- ‘Are You a Winner?’ poster. One of my sophomores last year gave me a copy of this he’d been carrying around since elementary school. (Awww!) I laminated this on colored paper, too.
- ‘Hall Passes’ log. (set of five) After I had to change my strategy for issuing hall passes last year, I decided to allow students to use three passes per grading period (half of my old method) and log them. This way, I could use the required hall passes and still give some extra points for not leaving class. It worked very well, thank goodness!!!
- ‘Restroom Pass’ slips. (sheet of six) I used these for a few years, and they were soooo helpful!! Instead of having to stop and write a pass for every restroom visit, I would give each student one of these the first day of each six weeks. Then, I’d make it their responsibility to keep up with the form, fill it out, and get it signed. At the end of the six weeks, I’d give them a few points extra credit for any unused slots. It really cuts down on restroom visits and class disruptions!
- Open House Sign-In sheet. This only holds seven to a page, but it has a place for two parents’ phone numbers and email addresses per student.
- Intervention Log. I keep one of these for each student to keep a log of any behavioral (or academic) issues I see, along with the steps that I take to remedy them. It really helps to track progress throughout the year. It can be particularly beneficial in conference situations.
- Whole-Class Intervention Log. This had been rolling around in my mind for years, but I finally made it at the very end of last year (only to lose it on my busted flash drive). So it hasn’t been tested, but I think it has great potential. Used in combination with the individual intervention log above, it should serve to track behavioral (or academic) issues for the whole class.
- UPDATED 8/7/13!!Parent Contact form This has a place for date, student, class, and issue(s), along with a blanket “please speak to your child about these issue(s)” note. At the bottom, there is a form for parents to sign and return. I used to copy a bunch of these to have. Last year, I started pulling up the file and typing the information directly on it. The printed version looks so much more professional!
I also have some links on my class website that may help:
- A Google Calendar with the DPS dates for GWHS labeled
- My syllabus (not yet updated for the new year)
- The new Virginia secondary English SOLs
Please check back for updates!
Here’s to a great beginning to an awesome school year!
I’ll just go ahead and say it…
I’m really bad about seeing a great idea and tweeting it or saving it to Diigo or Delicious or pinning it, full of elaborate plans and all, and then — you guessed it — never actually doing it.
Well, thanks go to my friend and fellow teacher Jennifer for spurring me to make my own QR code for parents and students to use at Open House this year.
I pinned the Make-a-QR-Code idea on Pinterest, and Jennifer ran with it. She played around with a couple of QR-maker sites, found the one she liked best, and made her own QR code with her contact info, materials list, and classroom policies. So I couldn’t help but do it myself.
I saved it in a few different sizes, just in case I wanted to use it in different formats.
As my boys would say, “Easy peasy lemon squeezy.”
Now, I’m going to post this QR code in my classroom at this week’s Open House. (Actually, we have two: one tomorrow for freshmen and another for everyone on Thursday…both from 12 to 7…)
When parents and/or students scan the code with their smart phones, they’ll get all the information that I pasted into that text box to email to themselves or someone else or save in their phone to use when shopping. They’ll also have the class website already in their phone, so they can go and bookmark it if they want. Pretty cool!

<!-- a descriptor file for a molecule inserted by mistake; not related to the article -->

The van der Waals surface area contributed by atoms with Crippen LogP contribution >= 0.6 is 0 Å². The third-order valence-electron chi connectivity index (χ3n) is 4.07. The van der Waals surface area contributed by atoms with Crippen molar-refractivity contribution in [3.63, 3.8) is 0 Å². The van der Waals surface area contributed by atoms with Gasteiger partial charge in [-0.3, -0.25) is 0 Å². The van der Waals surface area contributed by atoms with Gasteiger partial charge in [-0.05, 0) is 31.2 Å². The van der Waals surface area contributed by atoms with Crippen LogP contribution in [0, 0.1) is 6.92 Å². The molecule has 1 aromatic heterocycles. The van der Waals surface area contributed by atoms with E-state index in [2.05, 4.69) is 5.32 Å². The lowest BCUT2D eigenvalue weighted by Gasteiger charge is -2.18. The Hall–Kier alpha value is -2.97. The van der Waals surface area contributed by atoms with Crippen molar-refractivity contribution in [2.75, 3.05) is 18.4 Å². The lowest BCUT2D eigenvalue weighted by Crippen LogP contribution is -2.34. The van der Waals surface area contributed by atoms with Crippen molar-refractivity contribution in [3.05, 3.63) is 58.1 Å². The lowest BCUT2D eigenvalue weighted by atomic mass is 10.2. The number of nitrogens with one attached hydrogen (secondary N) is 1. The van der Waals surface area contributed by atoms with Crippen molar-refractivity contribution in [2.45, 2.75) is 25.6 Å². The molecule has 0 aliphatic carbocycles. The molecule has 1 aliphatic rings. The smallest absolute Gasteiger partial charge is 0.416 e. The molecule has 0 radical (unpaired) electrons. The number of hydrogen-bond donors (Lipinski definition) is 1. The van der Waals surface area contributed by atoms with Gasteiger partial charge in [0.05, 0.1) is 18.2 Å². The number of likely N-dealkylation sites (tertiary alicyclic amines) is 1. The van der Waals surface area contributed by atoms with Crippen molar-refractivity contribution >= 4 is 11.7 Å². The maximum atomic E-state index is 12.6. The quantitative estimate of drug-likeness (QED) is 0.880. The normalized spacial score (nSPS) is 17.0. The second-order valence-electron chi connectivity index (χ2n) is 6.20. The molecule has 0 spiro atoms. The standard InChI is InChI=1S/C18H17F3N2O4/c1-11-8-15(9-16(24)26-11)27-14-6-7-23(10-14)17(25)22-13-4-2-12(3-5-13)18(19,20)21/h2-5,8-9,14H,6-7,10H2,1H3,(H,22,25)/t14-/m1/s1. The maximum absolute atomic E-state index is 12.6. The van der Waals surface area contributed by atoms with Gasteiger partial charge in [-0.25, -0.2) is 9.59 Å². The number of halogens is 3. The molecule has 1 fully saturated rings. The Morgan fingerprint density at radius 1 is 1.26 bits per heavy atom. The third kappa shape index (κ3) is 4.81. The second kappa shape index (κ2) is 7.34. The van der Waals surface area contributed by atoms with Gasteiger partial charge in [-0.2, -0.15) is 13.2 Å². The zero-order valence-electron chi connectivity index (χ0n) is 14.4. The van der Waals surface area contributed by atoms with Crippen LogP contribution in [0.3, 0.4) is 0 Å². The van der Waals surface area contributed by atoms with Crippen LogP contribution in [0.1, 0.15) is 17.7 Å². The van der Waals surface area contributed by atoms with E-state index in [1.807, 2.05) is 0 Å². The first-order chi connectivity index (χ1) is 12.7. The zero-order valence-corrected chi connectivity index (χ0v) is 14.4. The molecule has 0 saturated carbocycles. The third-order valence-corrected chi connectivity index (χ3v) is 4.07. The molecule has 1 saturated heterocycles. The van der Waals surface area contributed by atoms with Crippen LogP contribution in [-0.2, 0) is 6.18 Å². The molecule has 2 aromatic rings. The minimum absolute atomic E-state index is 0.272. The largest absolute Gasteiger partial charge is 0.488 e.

I made a handout with the QR code at the bottom of contact info and materials list, and I made a poster to put up on the wall. (Feel free to copy my format. If you want the editable DOC version, leave me a comment.)
BoNuS: Here’s a detailed Open House sign-in sheet with room for both parents’ phone numbers and emails for you to use. :)
Oh, and I think I’m going to use this sticky-note idea again this week.
I am posting two versions of a planning calendar for download.
Both are basically regular month-to-a-page calendars with blocks for each day, and they both have Danville Public Schools’ traditional calendar dates (for six-weeks grading periods) filled in. The days school is not in session (weekends, holidays, workdays, etc.) are grayed-out, and the weeks we aren’t in school are minimized.
The second is a Word DOC that you can type your own plans in and save as you go. (This one is the actual file I’ll use for my English 10 classes.)
I started using this format last year, and it was really awesome!
I blocked out units and then added specific activities as the days came closer. And if something took longer than expected (or not quite as long…which is rarely the case for me), I can just copy and paste and move it around to fit.
Here’s an example of how I filled it in:
For my inclusion (partial special ed.) classes, I have to provide my co-teacher with my lesson plans the Friday before. Instead of printing, I just attached the newly-updated calendar file to an email and sent it on, and it worked very well (especially when I remembered to send it without her having to ask :P).
I have to warn you, though, that it can be tricky to work with these tables in Word. Be careful not to try to fit too much into the boxes, and remember that you will probably have to adjust the font and size to make it fit well. Arial Narrow is a good font for this. (I think that’s my favorite Georgia in the screenshot.) And use abbreviations.
I used bullets to separate the different kinds of activities, but then I ended up spending a little too much time tweaking the indents to make them line up perfectly.
A lot of teachers pass out monthly (or six-weeks) calendars to their students, but I’m not that good at planning exactly how long something will take, so I made weekly calendars for mine instead. That way, I could tweak it and adjust before the next week’s.
You can see some examples of these at my class website. (I actually didn’t follow through on posting these for the whole year, but I still made some available in class and emailed to parents who asked.)
I printed these weekly calendars to staple/tape inside my planbook. (And I wish I had printed the full calendars as soon as school ended because my flash drive is busted, and I can’t access it anymore. :( :( :()
Well, feel free to use these any way you like. If you want to tweak the calendar for use with your school, please do!